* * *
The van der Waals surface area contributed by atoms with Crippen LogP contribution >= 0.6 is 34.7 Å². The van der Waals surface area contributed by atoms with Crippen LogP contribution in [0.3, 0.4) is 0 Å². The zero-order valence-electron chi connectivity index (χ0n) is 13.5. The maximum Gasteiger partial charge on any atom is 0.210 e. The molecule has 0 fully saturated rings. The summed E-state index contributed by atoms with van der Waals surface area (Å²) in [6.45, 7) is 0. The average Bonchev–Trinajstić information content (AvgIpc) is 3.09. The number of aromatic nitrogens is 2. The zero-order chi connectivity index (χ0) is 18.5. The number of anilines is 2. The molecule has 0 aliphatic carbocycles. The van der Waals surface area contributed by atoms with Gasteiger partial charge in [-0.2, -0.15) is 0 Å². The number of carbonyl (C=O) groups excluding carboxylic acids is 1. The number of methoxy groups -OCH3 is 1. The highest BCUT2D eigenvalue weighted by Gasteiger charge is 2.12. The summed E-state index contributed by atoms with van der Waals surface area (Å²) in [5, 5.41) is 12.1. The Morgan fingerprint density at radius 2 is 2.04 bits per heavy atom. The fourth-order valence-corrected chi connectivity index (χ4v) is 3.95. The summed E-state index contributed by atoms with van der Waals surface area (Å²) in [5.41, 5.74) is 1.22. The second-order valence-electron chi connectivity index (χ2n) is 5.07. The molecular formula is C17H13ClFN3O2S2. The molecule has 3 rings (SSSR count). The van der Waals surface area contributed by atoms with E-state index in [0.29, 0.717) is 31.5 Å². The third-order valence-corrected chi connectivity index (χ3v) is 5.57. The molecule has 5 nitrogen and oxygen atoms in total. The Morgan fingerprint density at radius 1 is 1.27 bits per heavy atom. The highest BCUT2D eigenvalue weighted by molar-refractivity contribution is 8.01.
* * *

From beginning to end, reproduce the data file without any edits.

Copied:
The van der Waals surface area contributed by atoms with Crippen LogP contribution >= 0.6 is 34.7 Å². The van der Waals surface area contributed by atoms with Crippen LogP contribution in [0.3, 0.4) is 0 Å². The zero-order valence-electron chi connectivity index (χ0n) is 13.5. The maximum Gasteiger partial charge on any atom is 0.210 e. The molecule has 0 fully saturated rings. The summed E-state index contributed by atoms with van der Waals surface area (Å²) in [6.45, 7) is 0. The average Bonchev–Trinajstić information content (AvgIpc) is 3.09. The number of aromatic nitrogens is 2. The zero-order chi connectivity index (χ0) is 18.5. The number of anilines is 2. The molecule has 0 aliphatic carbocycles. The van der Waals surface area contributed by atoms with Gasteiger partial charge in [-0.2, -0.15) is 0 Å². The number of carbonyl (C=O) groups excluding carboxylic acids is 1. The number of methoxy groups -OCH3 is 1. The highest BCUT2D eigenvalue weighted by Gasteiger charge is 2.12. The summed E-state index contributed by atoms with van der Waals surface area (Å²) in [5, 5.41) is 12.1. The Morgan fingerprint density at radius 2 is 2.04 bits per heavy atom. The fourth-order valence-corrected chi connectivity index (χ4v) is 3.95. The summed E-state index contributed by atoms with van der Waals surface area (Å²) in [5.41, 5.74) is 1.22. The second-order valence-electron chi connectivity index (χ2n) is 5.07. The molecular formula is C17H13ClFN3O2S2. The molecule has 3 rings (SSSR count). The van der Waals surface area contributed by atoms with E-state index in [0.29, 0.717) is 31.5 Å². The third-order valence-corrected chi connectivity index (χ3v) is 5.57. The molecule has 5 nitrogen and oxygen atoms in total. The Morgan fingerprint density at radius 1 is 1.27 bits per heavy atom. The highest BCUT2D eigenvalue weighted by molar-refractivity contribution is 8.01.